We plan to develop a proposal for coordinated research into the single most important limiting factor in organic sheep and goat production: intestinal parasites. <P>Research objectives that will be considered are to: 1) Evaluate herd health and economic outcomes of pasture mixes with high-tannin lespedezas and protein supplementation for suppression of intestinal parasites; 2) Measure nitrogen utilization and rumen dynamics, ewe milk production, and lamb weight gain; 3) Assess benefits of multi-species stacking and intensive rotational grazing of pastures; 4) Analyze databases of organic certifiers for herd health trends; 5) Determine significance of immune suppression versus avoidance of infection in disease outcomes; and 6) Assess milk and blood proteins to measure immune response to nutritional management practices.<P> Outreach and Extension activities would include: 1) Enroll growers to characterize and track herd profiles and develop herd histories. 2) Include microscopes for growers to do their own fecal egg counts. 3) Develop instant feedback opportunities for growers via on-line databases. 4) Develop risk assessment tools for growers comparing livestock versus cash crop operations. 5) Provide workshops for hands-on training in FAMACHA scores, fecal egg counts, and rotational grazing practices. 6) Field test forages with demonstrated potential to reduce parasite burden in small ruminants. 7) Outreach to farmers via on-farm demonstrations, twilight meetings, and presentations at grower organizations. 8) Use eXtension and eOrganic to develop Communities of Practice with growers, crop advisors, Extension agents, and others. 9) Develop 1-page fact sheets. 10) Develop contacts and publish articles in agriculture and livestock publications of interest to growers. 11) Blog, Twitter, Facebook for grower communication!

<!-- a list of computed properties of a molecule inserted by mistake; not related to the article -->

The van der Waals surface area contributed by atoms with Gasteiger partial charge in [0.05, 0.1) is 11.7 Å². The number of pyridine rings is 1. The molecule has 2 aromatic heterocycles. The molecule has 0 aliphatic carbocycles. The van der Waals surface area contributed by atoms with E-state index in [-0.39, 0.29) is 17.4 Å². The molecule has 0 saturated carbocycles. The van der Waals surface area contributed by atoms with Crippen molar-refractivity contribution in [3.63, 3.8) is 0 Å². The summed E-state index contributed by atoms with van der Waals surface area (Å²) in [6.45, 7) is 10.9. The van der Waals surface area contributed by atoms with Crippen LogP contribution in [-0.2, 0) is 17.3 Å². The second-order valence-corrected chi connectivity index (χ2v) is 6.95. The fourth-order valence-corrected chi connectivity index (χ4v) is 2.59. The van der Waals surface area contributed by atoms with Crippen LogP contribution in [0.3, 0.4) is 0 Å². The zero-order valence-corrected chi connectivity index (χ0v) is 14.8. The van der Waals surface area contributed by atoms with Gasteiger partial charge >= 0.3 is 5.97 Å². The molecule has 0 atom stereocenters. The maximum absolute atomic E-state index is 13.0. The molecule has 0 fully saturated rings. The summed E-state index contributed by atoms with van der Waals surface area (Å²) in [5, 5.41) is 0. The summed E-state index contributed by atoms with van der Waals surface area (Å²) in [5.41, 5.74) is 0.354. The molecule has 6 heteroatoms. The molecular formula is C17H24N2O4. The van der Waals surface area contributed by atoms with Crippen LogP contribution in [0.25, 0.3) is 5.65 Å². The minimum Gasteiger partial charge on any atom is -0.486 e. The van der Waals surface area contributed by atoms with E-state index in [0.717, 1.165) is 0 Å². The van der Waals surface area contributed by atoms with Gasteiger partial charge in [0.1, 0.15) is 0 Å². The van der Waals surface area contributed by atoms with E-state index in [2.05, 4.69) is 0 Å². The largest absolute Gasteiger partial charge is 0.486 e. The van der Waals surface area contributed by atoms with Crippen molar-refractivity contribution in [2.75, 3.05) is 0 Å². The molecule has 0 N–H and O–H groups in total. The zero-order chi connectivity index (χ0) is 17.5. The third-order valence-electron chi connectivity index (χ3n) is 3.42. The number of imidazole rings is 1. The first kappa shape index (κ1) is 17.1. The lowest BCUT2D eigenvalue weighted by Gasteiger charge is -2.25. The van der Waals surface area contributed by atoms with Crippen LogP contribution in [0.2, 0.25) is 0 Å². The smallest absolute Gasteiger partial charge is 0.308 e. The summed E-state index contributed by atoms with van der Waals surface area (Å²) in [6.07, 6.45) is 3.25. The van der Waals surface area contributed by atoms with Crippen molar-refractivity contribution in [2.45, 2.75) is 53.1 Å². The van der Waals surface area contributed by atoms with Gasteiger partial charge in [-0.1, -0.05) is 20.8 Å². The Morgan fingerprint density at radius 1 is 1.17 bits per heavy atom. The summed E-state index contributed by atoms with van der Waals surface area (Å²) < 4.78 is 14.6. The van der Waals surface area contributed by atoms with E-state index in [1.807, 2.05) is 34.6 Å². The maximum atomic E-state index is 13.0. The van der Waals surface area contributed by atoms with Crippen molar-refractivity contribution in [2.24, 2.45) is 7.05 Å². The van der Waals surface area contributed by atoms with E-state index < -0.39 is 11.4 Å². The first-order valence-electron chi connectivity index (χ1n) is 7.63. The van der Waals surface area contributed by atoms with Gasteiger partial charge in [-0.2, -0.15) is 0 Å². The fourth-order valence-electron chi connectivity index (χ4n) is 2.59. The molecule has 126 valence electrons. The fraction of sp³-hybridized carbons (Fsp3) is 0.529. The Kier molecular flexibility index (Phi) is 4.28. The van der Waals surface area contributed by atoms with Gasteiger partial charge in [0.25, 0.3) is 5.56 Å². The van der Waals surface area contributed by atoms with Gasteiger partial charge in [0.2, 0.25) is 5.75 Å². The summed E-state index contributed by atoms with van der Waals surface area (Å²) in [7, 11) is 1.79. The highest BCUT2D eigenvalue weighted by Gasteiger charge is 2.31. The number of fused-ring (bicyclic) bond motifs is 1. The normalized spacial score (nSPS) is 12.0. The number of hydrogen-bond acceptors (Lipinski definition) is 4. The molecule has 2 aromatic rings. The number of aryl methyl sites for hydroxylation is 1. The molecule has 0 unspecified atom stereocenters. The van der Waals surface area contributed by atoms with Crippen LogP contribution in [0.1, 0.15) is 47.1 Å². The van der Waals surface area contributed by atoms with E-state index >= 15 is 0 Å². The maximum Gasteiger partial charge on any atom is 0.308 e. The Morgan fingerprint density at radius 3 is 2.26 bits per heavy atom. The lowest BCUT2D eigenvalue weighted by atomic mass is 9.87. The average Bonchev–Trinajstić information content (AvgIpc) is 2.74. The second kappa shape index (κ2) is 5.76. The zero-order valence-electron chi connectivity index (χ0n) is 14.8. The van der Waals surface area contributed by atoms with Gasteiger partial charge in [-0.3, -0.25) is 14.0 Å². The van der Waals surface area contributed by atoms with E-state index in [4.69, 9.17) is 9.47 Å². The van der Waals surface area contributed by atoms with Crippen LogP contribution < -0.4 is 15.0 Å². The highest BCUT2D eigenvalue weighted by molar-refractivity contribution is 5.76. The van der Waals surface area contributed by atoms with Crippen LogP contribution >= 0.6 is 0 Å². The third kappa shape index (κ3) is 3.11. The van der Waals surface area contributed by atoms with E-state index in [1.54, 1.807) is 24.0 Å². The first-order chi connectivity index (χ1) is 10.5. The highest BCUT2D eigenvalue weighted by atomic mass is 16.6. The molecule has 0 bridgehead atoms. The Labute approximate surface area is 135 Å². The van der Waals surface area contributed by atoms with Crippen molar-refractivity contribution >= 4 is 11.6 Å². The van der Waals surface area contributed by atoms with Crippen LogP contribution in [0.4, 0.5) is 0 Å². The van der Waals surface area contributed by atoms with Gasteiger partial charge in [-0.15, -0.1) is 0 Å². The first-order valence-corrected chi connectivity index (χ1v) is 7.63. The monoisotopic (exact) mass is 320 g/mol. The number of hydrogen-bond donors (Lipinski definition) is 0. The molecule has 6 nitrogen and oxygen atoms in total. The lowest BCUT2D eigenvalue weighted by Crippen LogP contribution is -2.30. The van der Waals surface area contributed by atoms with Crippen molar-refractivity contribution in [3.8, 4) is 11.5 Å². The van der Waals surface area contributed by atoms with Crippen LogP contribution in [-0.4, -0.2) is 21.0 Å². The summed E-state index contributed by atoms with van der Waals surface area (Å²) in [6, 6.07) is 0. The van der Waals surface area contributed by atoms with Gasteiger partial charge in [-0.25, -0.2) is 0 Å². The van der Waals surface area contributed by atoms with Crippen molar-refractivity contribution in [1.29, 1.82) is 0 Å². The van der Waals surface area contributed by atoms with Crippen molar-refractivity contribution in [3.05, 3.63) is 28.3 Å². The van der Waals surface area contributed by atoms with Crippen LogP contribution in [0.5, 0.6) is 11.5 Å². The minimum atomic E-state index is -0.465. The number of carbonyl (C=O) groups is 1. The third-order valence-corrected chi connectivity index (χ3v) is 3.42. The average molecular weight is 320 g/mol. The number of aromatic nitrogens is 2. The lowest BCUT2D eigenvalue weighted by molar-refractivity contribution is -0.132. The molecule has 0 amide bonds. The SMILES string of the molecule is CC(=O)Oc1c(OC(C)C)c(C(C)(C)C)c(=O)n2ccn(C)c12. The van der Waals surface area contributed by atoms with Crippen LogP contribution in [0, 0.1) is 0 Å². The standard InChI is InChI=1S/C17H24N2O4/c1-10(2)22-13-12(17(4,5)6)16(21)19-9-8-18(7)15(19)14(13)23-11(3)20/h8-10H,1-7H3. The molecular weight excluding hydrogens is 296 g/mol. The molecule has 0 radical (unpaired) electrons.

Non-Technical Summary: Intestinal roundworm species infect small ruminants in the Northeast and throughout the world. Haemonchus contortus is generally considered the most important. The nematodes feed by ingesting blood from the lining of the digestive tract. Symptoms of infection are associated with blood loss, and include anemia, pale color of mucous membrane, edema or bottle-jaw, severe loss of condition, diarrhea and poor growth. In severe infections, death may occur within a few days of the appearance of initial symptoms. Young lambs tend to be most susceptible, as adults tend to develop resistance as they mature. Variation in levels of susceptibility are associated with genetic resistance as well as an acquired immune response which varies with breed, age, and diet, as well as dose of the nematodes. Producers can manage parasites through nutritional approaches designed to enhance immunity to the nematode, or through "safe" pasture strategies in which animals are rotated among pastures to avoid grazing when infective nematode levels are high. While some success has been achieved at West Virginia University in managing intestinal parasites by intensive rotational grazing with 3-day occupancy periods, the methods are labor intensive and managing pastures optimally for forage quality or production is difficult. Enhanced protein supplementation has been associated with reduced symptom severity, lower egg production and reduced worm burden at slaughter, as well as enhanced weight gain, especially in the more susceptible breeds and similar results have been observed in recent trials at West Virginia University. Sheep fed forages with high tannin content also demonstrated improved resistance to nematodes and decreased fecal egg counts, egg hatch, and larval development have been documented. Condensed tannin containing forages, by themselves, have the potential to provide adequate control of gastrointestinal parasites. Fecal egg counts from dosed lambs were reduced after feeding chicory, sainfoin, and birdsfoot trefoil as fresh forage and similar results have been found for the forage as hay or silage. Sericea lespedeza also suppressed fecal egg counts and worm burden in both sheep and goats. The planning process will propose a project that would build on previous research in organic sheep production at West Virginia University by Kotcon and Bryan, where replicated trials on a fully certified organic research farm have been on-going since 2001. Recent results from IPM-funded research demonstrate great success in limiting losses to gastro-intestinal nematodes in a fully organic, whole-farming systems context. These research results will be expanded and integrated with the new work being proposed on high-tannin forage nutrition, using replicated flocks under controlled, research-farm conditions. Best practices developed at WVU will be melded with nutritional analyses, on-farm research, and outreach efforts by Petersson, Keilty and Stanton in small ruminants in Rhode Island, Connecticut, Massachusetts, Vermont and New York. <P> Approach: A planning process will be initiated in 2010-11 to prepare a detailed proposal to conduct research and outreach activities to improve organic management of intestinal parasites in sheep, using improved nutritional management as the primary approach. Activities will include a series of farm visits to solicit input, hosting up to three producer meetings (preferably in conjunction with other events) to clarify research priorities and identify optimal outreach activities for the proposal, and travel by investigators to planning meetings for proposal preparation. The solicitation of grower participation in this planning proposal will be facilitated by access to existing databases, upcoming producer meetings and workshops, state extension personnel contacts and organic producer organizations such as the Northeast Organic Farming Association (NOFA). Kotcon and Bryan will coordinate a stakeholder meeting at the West Virginia University Organic Research Farm. Stakeholders, including producers, veterinarians, certifiers, and agriculture advisors, from West Virginia, Ohio, western Pennsylvania and western Maryland will be invited to participate. Kotcon will also serve as Principle grant-writer for the 2011 proposal. Peterssen and Keilty will hold one meeting in the central New England Region targeting stakeholders in Connecticut, Maine, Massachusetts, New Hampshire, Rhode Island and Vermont. They will also assist with the grant writing for the 2011 proposal. Stanton will coordinate a stakeholder meeting at Cornell University to which stakeholders from New York and eastern Pennsylvania will be invited to participate. She will also assist with the grant writing for the 2011 proposal. After initial contacts and meetings in summer and fall of 2010, a planning workshop will be held in November, 2010, to clarify research plans, identify proposed outreach priorities, and organize grant-writing activities. Stakeholders will form a Grower Advisory Committee. Certification organizations will be solicited to aid in identifying organic growers, and to use certification databases to collect herd health information. We also plan to solicit input and collaborators from veterinarians who would be able to provide information on herd health and identify herd health and nutrition research priorities. We will use on-line databases including Farmers Market lists, localharvest.org, and university and state agriculture specialists to do outreach to producers, extension specialists, and agricultural advisors. Initial grower contacts will be made using outreach via mailings, as well as via one-on-one contacts with identified opinion leaders in the small ruminant production community. A short questionnaire will be used to identify interested growers, as well as to solicit feedback on production problems and research needs. Outreach and extension practices will be discussed to identify those practices that growers are most receptive to. We will use eXtenstion and eOrganic to extend the capacity to provide content for sheep producers throughout the Northeast as well as the rest of the US.